Literature / The Pilgrim's Progress
The Pilgrim's Progress
(full title: The Pilgrim's Progress From This World, To That Which Is to Come: Delivered under the Similtude of a Dream, Wherein is Discovered, the manner of his setting out, His Dangerous Journey, and safe arrival at the Desired Country
) is an allegorical work by John Bunyan, first published in 1678. It was written during Bunyan's terms in prison for holding worship services outside the auspices of the official Church of England.
The story is in two parts (originally published separately) and concerns the journey of an everyman named Christian (and, later, his wife and family in the second part) from the City of Destruction (this world) to the Celestial City (the world which is to come, Heaven). The journey is fraught with dangers, and there are many temptations to leave the straight and narrow road. Christian meets good friends and deadly enemies on the path. Though he makes mistakes along the way that nearly result in his destruction, Christian is forgiven when he returns to the true road, and eventually is allowed to enter the Celestial City.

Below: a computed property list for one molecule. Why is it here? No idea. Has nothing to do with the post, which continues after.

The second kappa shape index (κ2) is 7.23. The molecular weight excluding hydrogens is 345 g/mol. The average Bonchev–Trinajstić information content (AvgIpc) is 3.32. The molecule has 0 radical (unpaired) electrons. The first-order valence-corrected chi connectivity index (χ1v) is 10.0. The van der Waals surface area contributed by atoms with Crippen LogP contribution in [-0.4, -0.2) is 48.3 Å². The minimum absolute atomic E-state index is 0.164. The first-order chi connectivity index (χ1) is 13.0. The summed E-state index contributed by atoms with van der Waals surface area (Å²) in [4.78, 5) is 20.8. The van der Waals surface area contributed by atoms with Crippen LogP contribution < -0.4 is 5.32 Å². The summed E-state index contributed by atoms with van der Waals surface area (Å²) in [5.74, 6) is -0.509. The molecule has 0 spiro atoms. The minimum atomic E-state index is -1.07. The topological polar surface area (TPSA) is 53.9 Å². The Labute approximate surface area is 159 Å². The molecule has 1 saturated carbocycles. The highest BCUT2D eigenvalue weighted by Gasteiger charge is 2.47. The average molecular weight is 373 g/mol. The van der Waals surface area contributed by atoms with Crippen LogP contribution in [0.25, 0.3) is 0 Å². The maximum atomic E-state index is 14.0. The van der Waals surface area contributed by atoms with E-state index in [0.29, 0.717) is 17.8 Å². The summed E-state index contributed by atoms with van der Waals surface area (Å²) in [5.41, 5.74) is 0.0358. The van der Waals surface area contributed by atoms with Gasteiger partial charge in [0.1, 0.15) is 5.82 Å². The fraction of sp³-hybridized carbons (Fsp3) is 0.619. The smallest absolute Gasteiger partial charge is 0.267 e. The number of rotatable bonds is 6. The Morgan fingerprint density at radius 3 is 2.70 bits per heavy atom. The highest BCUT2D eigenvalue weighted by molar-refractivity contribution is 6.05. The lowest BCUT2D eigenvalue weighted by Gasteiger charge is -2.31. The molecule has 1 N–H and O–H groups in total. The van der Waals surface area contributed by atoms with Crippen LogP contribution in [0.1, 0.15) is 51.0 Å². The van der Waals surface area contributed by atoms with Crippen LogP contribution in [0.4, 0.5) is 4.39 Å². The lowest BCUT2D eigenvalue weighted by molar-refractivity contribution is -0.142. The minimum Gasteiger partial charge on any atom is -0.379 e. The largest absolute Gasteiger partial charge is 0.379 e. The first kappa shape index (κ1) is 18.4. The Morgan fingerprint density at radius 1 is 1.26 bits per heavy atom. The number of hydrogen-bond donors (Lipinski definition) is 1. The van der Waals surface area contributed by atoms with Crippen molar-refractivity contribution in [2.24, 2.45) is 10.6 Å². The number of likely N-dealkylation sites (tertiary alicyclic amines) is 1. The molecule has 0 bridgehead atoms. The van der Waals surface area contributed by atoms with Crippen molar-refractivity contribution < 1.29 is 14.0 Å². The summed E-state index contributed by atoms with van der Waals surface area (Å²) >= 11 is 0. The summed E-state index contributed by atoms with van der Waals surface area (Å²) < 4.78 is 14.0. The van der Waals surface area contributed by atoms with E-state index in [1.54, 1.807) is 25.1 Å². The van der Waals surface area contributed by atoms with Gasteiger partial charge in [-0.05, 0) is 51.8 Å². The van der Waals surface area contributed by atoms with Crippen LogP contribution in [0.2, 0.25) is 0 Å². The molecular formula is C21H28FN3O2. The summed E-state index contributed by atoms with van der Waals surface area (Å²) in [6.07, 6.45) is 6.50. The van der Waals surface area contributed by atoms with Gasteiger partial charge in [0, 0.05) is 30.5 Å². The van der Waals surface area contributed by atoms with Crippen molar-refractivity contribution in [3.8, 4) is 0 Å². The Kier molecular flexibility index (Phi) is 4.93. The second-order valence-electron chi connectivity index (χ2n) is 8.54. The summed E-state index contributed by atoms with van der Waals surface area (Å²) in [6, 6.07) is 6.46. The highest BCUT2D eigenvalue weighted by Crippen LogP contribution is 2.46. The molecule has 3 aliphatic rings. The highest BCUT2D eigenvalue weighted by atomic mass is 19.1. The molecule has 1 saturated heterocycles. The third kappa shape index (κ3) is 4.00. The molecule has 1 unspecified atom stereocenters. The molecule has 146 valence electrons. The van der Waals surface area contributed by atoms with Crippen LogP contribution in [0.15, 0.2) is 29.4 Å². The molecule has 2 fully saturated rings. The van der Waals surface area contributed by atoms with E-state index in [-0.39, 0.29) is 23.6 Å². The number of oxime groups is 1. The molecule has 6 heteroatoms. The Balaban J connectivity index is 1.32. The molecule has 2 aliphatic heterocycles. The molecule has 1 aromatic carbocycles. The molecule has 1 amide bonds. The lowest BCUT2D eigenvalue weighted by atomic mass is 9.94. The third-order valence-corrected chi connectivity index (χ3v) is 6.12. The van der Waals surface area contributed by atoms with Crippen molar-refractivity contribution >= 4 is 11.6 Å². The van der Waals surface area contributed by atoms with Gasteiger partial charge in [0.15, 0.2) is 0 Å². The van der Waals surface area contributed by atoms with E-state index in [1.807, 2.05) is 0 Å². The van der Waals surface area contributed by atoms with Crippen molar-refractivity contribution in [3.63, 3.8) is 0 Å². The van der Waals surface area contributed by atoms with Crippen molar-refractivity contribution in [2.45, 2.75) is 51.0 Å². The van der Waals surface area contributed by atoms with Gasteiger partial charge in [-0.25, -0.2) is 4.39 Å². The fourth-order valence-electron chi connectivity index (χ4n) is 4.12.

At one time, this book was nearly ubiquitous in the houses of British and American Protestants. Many nineteenth-century literary works refer to it, including Little Women
. It provides the origin for the term "muckraker" for a certain type of journalism and supplied William Makepeace Thackeray with the title for his novel Vanity Fair
. C. S. Lewis
also put his own spin on it with his allegorical novel The Pilgrim's Regress.
The Pilgrim's Progress contains examples of the following tropes:
- All Just a Dream: Subverted. For once, All Just a Dream doesn't need spoiler tags. We are told it's a dream in the very title, in the first sentence, and throughout the story; the last sentence is "And so I awoke, and behold, it was a dream." Apparently, presenting the story as a dream was a common way of saying the book was fiction back then.
- Author Avatar: Pilgrim's Progress (especially the first part) is a partially autobiographical account of Bunyan's conversion, and Christian himself reflects (for the most part) Bunyan's own character and struggles in his life.
- Babies Ever After: Christian's children all get married and have babies by the end of the story's second part.
- Big Brother Mentor: Hopeful is the newcomer who tags along Christian's journey halfway through the pilgrimage after being impressed by the latter's faith, and learns about the way of salvation from him. Their roles were quickly reversed though, as Hopeful ends up having the stronger faith and is the one who encourages and supports Christian when he falls into doubt and depression.
- Break Them by Talking: Defied. The character Shame attempts this on Faithful to get him off the path, but Faithful refuses to be swayed by his vicious shaming language. Apollyon also tries this on Christian, but Christian stands fast.
- Call to Adventure: Evangelist was the one who sets Christian on his pilgrimage to Celestial City, though he all but disappears afterwards.